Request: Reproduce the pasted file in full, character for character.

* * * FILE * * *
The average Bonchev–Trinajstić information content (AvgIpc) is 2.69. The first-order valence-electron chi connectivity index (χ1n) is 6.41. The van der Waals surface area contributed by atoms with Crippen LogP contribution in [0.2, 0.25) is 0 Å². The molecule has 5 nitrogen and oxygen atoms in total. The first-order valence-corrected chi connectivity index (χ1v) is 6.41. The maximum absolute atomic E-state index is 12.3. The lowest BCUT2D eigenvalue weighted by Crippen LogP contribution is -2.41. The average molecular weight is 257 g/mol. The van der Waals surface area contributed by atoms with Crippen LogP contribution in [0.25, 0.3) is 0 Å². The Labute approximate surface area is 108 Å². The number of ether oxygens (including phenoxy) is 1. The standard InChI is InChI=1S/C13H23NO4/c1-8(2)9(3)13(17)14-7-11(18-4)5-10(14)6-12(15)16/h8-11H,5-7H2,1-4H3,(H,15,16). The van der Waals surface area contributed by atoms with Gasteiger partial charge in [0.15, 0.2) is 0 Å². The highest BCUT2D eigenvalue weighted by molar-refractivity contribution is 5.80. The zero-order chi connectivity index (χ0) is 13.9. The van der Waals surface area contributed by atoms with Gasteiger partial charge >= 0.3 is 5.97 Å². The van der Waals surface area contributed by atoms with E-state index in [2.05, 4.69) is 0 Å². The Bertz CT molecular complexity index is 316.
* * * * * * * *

The average Bonchev–Trinajstić information content (AvgIpc) is 2.69. The first-order valence-electron chi connectivity index (χ1n) is 6.41. The van der Waals surface area contributed by atoms with Crippen LogP contribution in [0.2, 0.25) is 0 Å². The molecule has 5 nitrogen and oxygen atoms in total. The first-order valence-corrected chi connectivity index (χ1v) is 6.41. The maximum absolute atomic E-state index is 12.3. The lowest BCUT2D eigenvalue weighted by Crippen LogP contribution is -2.41. The average molecular weight is 257 g/mol. The van der Waals surface area contributed by atoms with Crippen LogP contribution in [0.25, 0.3) is 0 Å². The Labute approximate surface area is 108 Å². The number of ether oxygens (including phenoxy) is 1. The standard InChI is InChI=1S/C13H23NO4/c1-8(2)9(3)13(17)14-7-11(18-4)5-10(14)6-12(15)16/h8-11H,5-7H2,1-4H3,(H,15,16). The van der Waals surface area contributed by atoms with Gasteiger partial charge in [0.15, 0.2) is 0 Å². The highest BCUT2D eigenvalue weighted by molar-refractivity contribution is 5.80. The zero-order chi connectivity index (χ0) is 13.9. The van der Waals surface area contributed by atoms with Gasteiger partial charge >= 0.3 is 5.97 Å². The van der Waals surface area contributed by atoms with E-state index in [2.05, 4.69) is 0 Å². The Bertz CT molecular complexity index is 316.